Boeing CEO Jim McNerney believes strides achieved by engine manufacturers make a re-engined narrowbody viable in the near term.
Speaking to attendees at the Morgan Stanley Global Industrials Unplugged Conference today McNerney said Rolls-Royce, Pratt & Whitney and General Electric "have some pretty good engines there".
As a result he believes "the re-engine case is stronger than I anticipated it would be, which doesn't mean that that's what we'll decide".
Pratt & Whitney is currently developing the PurePower PW1000G geared turbofan engine for entry into service in 2013 on Mitsubishi's MRJ and later on the Bombardier CSeries, the closest competitor to Boeing's 737.
General Electric through its CFM joint venture with Snecma is developing the Leap-X engine slated for service readiness by 2016 and has not yet been selected by an aircraft manufacturer.
Rolls-Royce, while not committing to a new narrowbody engine programne yet, has explored developments that could see increases in engine core temperature that reduce time on wing between overhauls, but deliver overall operating cost savings through improved fuel efficiency.
Re-engining is a widely discussed possibility for both the A320 and 737, but neither airframer has made any commitments beyond delivering incremental improvements in efficiency.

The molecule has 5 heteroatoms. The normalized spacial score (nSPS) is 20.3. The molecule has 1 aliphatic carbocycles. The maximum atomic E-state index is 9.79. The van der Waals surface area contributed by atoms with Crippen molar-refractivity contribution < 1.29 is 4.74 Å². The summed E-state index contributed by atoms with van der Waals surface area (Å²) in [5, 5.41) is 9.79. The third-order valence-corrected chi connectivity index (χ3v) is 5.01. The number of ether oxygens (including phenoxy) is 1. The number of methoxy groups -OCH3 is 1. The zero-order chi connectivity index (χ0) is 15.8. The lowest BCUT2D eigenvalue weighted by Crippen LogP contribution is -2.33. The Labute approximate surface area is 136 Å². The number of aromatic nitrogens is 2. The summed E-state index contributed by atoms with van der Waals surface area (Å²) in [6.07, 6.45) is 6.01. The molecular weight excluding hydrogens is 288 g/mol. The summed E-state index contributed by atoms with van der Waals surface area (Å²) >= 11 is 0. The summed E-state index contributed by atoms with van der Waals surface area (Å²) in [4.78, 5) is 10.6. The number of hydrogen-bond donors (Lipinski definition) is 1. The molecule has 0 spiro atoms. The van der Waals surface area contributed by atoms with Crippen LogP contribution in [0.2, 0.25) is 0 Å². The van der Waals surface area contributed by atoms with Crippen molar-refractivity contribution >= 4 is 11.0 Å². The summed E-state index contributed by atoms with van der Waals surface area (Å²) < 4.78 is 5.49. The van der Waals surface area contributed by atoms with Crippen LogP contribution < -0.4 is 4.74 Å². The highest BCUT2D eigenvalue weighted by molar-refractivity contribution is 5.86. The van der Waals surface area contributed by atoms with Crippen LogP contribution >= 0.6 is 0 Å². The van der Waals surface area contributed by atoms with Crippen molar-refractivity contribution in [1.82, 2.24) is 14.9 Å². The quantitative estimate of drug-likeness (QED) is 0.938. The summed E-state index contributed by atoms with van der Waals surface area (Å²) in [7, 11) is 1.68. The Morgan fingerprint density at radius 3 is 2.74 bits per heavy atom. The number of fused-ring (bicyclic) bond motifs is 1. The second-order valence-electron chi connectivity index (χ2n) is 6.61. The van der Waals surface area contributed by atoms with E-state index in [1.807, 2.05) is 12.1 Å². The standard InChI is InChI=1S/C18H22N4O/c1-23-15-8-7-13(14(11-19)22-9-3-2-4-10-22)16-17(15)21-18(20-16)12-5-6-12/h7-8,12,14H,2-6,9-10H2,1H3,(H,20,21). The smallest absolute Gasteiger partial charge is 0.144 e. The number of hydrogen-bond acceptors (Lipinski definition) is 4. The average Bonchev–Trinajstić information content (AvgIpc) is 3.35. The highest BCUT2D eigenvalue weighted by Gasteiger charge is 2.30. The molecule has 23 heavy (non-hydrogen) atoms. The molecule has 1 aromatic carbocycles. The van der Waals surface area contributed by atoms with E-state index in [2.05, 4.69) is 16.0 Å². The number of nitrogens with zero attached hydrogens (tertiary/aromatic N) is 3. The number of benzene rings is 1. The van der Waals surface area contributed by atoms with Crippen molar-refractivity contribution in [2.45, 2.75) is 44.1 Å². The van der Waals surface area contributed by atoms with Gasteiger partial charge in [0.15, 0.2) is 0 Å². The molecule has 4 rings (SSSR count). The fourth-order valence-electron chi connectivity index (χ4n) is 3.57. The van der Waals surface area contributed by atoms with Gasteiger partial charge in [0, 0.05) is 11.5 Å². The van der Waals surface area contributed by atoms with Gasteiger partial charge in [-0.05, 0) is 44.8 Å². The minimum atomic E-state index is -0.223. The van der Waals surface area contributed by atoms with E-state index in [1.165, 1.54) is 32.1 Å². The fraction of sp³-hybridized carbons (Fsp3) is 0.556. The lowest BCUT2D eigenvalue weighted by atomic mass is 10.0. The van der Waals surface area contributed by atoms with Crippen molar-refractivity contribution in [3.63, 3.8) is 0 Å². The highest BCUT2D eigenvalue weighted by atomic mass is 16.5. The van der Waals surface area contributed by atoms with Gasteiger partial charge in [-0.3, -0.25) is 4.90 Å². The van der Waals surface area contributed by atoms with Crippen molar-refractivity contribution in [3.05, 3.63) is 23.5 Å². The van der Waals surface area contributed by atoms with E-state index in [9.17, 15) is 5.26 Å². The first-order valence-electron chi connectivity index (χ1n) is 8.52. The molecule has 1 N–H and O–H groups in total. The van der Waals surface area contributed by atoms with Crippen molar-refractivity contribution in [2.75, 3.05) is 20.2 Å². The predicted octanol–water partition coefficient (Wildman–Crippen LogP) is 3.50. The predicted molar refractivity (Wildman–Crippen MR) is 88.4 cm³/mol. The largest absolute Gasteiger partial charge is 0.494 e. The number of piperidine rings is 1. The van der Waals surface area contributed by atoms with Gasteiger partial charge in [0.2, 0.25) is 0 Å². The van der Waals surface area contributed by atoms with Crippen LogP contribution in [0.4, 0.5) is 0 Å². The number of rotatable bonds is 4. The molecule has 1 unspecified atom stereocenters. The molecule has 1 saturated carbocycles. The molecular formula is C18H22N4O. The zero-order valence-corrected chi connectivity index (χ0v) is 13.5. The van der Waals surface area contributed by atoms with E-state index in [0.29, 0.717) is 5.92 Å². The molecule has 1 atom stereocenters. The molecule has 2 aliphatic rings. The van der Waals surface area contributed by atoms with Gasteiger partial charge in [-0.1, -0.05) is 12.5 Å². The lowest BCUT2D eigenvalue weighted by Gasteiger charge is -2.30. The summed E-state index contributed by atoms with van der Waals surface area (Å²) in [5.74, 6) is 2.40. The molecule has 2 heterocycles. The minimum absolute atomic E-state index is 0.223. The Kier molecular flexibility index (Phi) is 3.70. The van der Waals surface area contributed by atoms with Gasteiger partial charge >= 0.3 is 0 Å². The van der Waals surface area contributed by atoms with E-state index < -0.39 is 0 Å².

Both Boeing and Airbus have maintained that engine technology has been an important driver in any decision regarding the narrowbody market, as both airframers seek to deliver gains in efficiency in the range of 15-20% for operators.
McNerney says that a derivative re-engined 737 would cost in the range of 20-30% of a full development programme.
As Boeing and Airbus have looked at their respective next steps towards a narrowbody replacement, the targets for entry into service have slid continually to the right. Three years ago, both airframers entertained mid-decade availability for next generation narrowbody products, however, the timeframe has moved to 2020 or beyond at the earliest, with neither side being the one to blink first.
McNerney believes that his guess is "that Boeing and Airbus will jockey for position. Who goes first will depend less on sort of a cute strategy and more on who matures the technologies they need."
If Boeing decides to "go with a composite fuselage based on our lead and being able to manage composites, and think we can get there first, we may decide to go first. Engine technology will probably be a push", and airframe technology could be a discriminator, explains McNerney.
Referencing the two years of delays endured by Boeing on the 787 McNerney says: "We've learned the hard way on how to design and build composites."
But McNerney believes Boeings compostie experience is "really going to pay off when we re-do the 777 and when we take a look at the narrowbody. It's the bleeding edge -- eventually, the innovator's advantage will come back to us. Right now it hurts like hell."